Cannabis extracts combined with radiation therapy improve brain
21 November 2014
Research at St George's University of London has shown that when
chemical extracts of cannabis are used to treat cancer tumours
alongside radio therapy the growths can virtually disappear.
Cannabinoids are the active chemicals in cannabis. There
are 85 known cannabinoids in the cannabis plant. Two of these,
tetrahydrocannabinol (THC) and cannabidiol (CBD) were tested as part
of the research into brain cancer.
Brain cancer is particularly difficult to treat and claims
the lives of about 5,200 people in the UK each year. It also has a
particularly poor prognosis as the rate of survival after five years
of patients’ diagnosis is around 10%.
The new research is the first to show a drastic effect when
combining THC and CBD with irradiation. Tumours growing in the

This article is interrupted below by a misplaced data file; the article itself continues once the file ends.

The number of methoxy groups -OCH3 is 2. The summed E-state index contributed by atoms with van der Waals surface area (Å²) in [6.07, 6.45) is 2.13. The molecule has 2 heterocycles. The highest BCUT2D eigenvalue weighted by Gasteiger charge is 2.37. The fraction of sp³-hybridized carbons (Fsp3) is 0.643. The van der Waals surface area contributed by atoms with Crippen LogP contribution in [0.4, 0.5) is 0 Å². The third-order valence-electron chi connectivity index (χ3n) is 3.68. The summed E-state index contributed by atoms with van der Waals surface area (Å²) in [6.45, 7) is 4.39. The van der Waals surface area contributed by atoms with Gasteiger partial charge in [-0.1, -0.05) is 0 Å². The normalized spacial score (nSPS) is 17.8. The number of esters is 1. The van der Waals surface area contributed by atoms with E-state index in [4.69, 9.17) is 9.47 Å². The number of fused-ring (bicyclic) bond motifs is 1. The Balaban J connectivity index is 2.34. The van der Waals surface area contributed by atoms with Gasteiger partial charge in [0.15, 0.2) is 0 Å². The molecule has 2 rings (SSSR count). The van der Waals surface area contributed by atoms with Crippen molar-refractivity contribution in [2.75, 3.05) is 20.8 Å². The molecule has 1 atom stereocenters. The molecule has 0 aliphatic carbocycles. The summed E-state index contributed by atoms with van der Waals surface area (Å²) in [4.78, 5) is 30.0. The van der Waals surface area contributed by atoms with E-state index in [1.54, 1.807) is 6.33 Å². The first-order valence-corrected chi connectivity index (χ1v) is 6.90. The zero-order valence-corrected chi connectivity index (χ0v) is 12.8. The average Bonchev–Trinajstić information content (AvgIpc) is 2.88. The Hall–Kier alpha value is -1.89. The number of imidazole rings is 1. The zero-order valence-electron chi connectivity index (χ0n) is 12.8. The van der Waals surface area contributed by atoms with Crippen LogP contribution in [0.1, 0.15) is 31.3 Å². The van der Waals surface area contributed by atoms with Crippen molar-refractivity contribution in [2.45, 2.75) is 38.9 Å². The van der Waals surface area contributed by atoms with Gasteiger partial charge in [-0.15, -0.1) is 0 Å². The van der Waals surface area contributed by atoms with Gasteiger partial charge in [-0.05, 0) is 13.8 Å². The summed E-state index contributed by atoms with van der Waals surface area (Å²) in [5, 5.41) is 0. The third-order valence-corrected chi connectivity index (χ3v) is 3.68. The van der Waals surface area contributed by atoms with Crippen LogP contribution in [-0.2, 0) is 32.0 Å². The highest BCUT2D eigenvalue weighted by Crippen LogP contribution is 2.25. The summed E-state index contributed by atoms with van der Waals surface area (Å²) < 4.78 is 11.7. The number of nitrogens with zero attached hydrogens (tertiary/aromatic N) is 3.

brains of mice were drastically slowed down when THC/CBD was used
Dr Wai Liu, Senior Research Fellow and lead researcher on the
project, said: “The results are extremely exciting. The tumours were
treated in a variety of ways, either with no treatment, the
cannabinoids alone, and irradiation alone or with both the
cannabinoids and irradiation at the same time.
“Those treated with both irradiation and the cannabinoids saw the
most beneficial results and a drastic reduction in size. In some
cases, the tumours effectively disappeared in the animals. This
augurs well for further research in humans in the future. At the
moment this is a mostly fatal disease.
“The benefits of the cannabis plant elements were known before
but the drastic reduction of brain cancers if used with irradiation
is something new and may well prove promising for patients who are
in gravely serious situations with such cancers in the future.”
The research team are discussing the possibility of combining
cannabinoids with irradiation in a human clinical trial.
The research has been published in the journal Molecular